Saturday, March 27, 2010

Ephemera (specimens captured this day)

Although I spent more money than I would have at the Farmersville auction (in PA), I was able to collect some fine specimens for my collage work today at the ephemera auction at Marquis auction house in Earlville, NY. There were not a lot of people at the auction, but there were a few individuals there who were obviously dealers and who really drove the prices up on some items. But that's okay, I came home with some cool stuff. I've posted here some pictures of some of the more interesting things I got. One of my favorite things for collage and simply for enjoyable reading are medical and health books from the turn of the 20th century. They can contain some pretty wacky stuff. One of the books is entitled "The Perfect Woman" written by Dr. Mary Melendy in 1901 in which she warns that "Self-abuse is practiced among growing girls to such an extent as to arouse serious alarm... it is putting to a vile, selfish use the organs which were given only for a high sacred purpose" (the self abuse to which she refers is masturbation, of course). And at another end of the spectrum is the Holstein Herd Book which documents the names and numbers of registered Holstein cattle. I'm intrigued by such obscure records and of course, I am a sucker for a good image for transfer in my pieces (see the cow above).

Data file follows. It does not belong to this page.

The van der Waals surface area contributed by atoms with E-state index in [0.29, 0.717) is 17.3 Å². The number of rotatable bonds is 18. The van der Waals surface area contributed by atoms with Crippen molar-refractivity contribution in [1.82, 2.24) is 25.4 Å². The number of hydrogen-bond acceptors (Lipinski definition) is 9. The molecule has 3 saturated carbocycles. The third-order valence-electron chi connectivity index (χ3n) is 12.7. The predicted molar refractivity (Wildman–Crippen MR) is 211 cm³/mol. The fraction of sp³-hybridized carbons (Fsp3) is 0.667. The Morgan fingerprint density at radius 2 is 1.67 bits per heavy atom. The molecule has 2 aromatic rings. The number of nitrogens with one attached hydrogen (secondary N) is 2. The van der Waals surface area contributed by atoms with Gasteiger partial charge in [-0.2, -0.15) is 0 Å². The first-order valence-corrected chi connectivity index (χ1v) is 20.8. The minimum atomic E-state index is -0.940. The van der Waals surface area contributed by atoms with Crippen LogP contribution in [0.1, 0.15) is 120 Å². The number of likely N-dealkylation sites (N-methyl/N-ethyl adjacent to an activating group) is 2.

1. Congrats on your finds! Would you be willing to reflect here your introduction to collage and its particular facets which keep you engaged? What does the collage experience evoke uniquely from other medium? It's something about that scalpel, isn't it?
    The rapid advances in the technology of medicine likely gives yesterday's found medical books a feel of two to three centuries in the past, yet the moral strictures, not to mention outright misogyny (I guess I did mention it!), embedded in the American society of 1901, is not as far from the loudly shouted epithets of today's "pro-lifers", for example. Interesting, to me anyway, how our advances in technology have NOT equated with advances in moral and emotional life. Many of us have that friend ever looking for the perfect woman (or man.)

  2. As you know, I used to be a watercolor painter with some talent (in my humble opinion). I enjoyed the end-product and was disciplined with the technique. But I never felt all that creative in the process. And I was less able to explore with painting, both in terms of visual aesthetic and intellectual aspects. I find that I am learning much more through collage than I could through other media too. I mean, for example, I had always seen on country lanes the signs for "Registered Holsteins". I never thought that not only were they registered, EACH had an "official" name and number (and pedigree) too. Finding that book yesterday in Earlville was a real treat! And it stimulates me in a weird way to think about the fact that the people who owned those cows back in 1888! are dead of course, and the cows are LONG gone. But here I am sitting looking through that particular book and musing (after enjoying bidding on it at an auction). To some, that may have been considered a "dead" book. Have I resurrected it? BTW I have volume 8 which was one of the "fattest" ones and has several cow illustrations in it. There were MANY other volumes as well (which I suspect may one day (soon?) be carted away and burned or brought to the landfill. Collage is mentally and psychologically stimulating to me. "Musing" instead of "amusing". "Productive" instead of "consumptive". Ah, collage! Howard, you should join me. I'll teach you the technique and then you can journey too!